Aside – did you notice a couple of forced brand references?  Well, that’s because I’ve been added to frickin alltop @, towards the bottom. YEAH.  So apparently what was a brand piece a month, needs to be 60% of my writing.  I’m ok with that.  I’ll do a formal notice shortly, but this is clearly something to be thankful for.

Peace, Love, Justice and Activism: An Interview

I had an opportunity to recently connect with one of the most cool folks in my life, Chris Matthias.  Chris is one of those folks who still battles windmills, instills confidence in whomever he meets and ultimately he is out there trying to make a difference.  After hanging out and again seeing his passion to make the world a better place, I thought it was important to share with y’all what he does and hopefully provide you access to a new channel for making a difference you might not have been aware of.

Chris was kind enough to spend the time to work with me and get an interview in place so you can hear in his own voice why it is important to contribute and generally do good things when and where you can.

Q: What is the organization you work for?

I work for the Adrian Dominican Sisters, a congregation of Roman Catholic Sisters who abide in my home town of Adrian, Michigan.

Q: What are the key themes y’all are working for?

Key themes? The office that I work for is called Global Mission, Justice and Peace. Everything that we do is rooted in the vision of the Adrian Dominican Sisters, which is a crossroads of Catholic Social Teaching, the Dominican Charism, and the issues that the sisters are most actively engaged in. We have what we call corporate stances. These are positions that we have taken on certain issues, which become a mandate for my day to day work. Things like the Death Penalty, Nuclear Weapons, and the War in Iraq. We’re against all three by the way.

Q: Peace and Justice, really – how does one get a career in that?

I’ve had a long relationship with the Adrian Dominicans. I attended one of their sponsored institutions for college,  Siena Heights University. As a student, I took a great interest in any action that was happening in the peace and justice arena. In my senior year, I did an internship in the office in which I now work and the sisters and I developed a great rapport.

After that I moved to Boston, once I graduated and continued to work for organizations in the non-profit sector, or human services.  I returned home for a short time, and just before I was going to leave again their was a want add for the office where I’d interned!   Needless to say, I didn’t get on the train.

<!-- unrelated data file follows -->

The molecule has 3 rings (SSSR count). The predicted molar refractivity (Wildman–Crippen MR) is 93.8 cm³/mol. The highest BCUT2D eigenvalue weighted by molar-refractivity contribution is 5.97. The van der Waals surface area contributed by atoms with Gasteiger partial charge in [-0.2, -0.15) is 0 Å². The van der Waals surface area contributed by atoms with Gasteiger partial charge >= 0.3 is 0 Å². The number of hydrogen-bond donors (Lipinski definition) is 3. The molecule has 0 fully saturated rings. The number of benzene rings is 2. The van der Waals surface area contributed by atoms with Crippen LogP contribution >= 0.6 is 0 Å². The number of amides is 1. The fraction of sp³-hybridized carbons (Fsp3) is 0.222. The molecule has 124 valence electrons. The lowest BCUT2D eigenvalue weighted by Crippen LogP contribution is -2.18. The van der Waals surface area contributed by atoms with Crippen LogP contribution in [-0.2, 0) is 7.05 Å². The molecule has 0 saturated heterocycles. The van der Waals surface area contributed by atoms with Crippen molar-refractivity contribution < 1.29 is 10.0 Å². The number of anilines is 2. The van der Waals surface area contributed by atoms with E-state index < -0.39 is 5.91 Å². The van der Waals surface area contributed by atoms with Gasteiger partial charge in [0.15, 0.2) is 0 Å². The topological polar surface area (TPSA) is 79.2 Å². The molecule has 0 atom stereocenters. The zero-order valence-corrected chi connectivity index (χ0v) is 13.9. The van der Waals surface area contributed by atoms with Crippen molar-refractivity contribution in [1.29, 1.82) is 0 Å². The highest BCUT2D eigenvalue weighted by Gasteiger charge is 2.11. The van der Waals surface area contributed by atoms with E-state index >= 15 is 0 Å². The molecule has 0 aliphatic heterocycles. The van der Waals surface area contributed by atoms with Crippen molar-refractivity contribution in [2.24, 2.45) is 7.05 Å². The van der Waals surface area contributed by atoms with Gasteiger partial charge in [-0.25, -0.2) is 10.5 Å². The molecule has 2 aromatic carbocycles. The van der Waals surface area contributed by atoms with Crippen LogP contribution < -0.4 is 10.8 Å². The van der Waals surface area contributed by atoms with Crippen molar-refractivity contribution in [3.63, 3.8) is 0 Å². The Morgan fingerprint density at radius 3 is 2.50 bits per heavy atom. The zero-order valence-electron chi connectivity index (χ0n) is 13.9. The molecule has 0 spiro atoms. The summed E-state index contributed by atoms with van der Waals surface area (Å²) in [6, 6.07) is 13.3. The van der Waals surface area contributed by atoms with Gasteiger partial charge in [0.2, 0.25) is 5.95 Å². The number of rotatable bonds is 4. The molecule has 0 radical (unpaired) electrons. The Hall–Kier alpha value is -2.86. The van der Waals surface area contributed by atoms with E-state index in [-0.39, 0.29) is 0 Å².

Q: Where has peace and justice taken you?

Hmmm. Well, I suppose there are several ways to answer that one. First the concrete….

My work in peace and justice has taken me to a lot of demonstrations. Of course in Adrian, but also to demonstrations in Washington DC as well as Fort Benning Georgia to work on closing the School of the Americas/WHINSEC. But it isn’t all demonstrating. There is a lot of coalition building and colaborating with different groups. For example this summer I went to Philidelphia for the Convention for the Common Good, where progressive Catholics gathered to create discuss which issues they were most dedicated to raising during and beyond the election season.

I’ve also gone and did some modest travel – I went to the UN in New York to learn about what the Dominican Family does as an NGO which was a great opportunity.  I also did some international work in Jamaica and the Dominican Republic.

In the more abstract, my work in peace and justice has taken me deeper into community with the people in my life, both familiar and unfamiliar. I know that sounds a little strange, but this is what I mean: when one’s work is focusing on injustice and inequity, we are forced to take a pretty serious dose of self examination, to make sure that we are challenging ourselves to be more just and more equitable in how we interact with our families, significant others, neighbors, our food supply, the people who produce the goods that we buy, how we spend money, what we consume, what we speak.

Q: Dude, are you a trustafarian or something?  How can you make it all work?

Far from it.  That would certainly make things much easier. The way that I approach it is to live within my means. Which I get right about 85 percent of the time.  I think that there is a big trade off when it comes to money.  Some of my friends make a lot more money than I do, but what they do to get it is nothing that they believe in.   But they get a sizable paycheck and that’s the reward. They eat at nicer restaurants than I do, they wear more expensive shoes, and can take more elaborate vacations.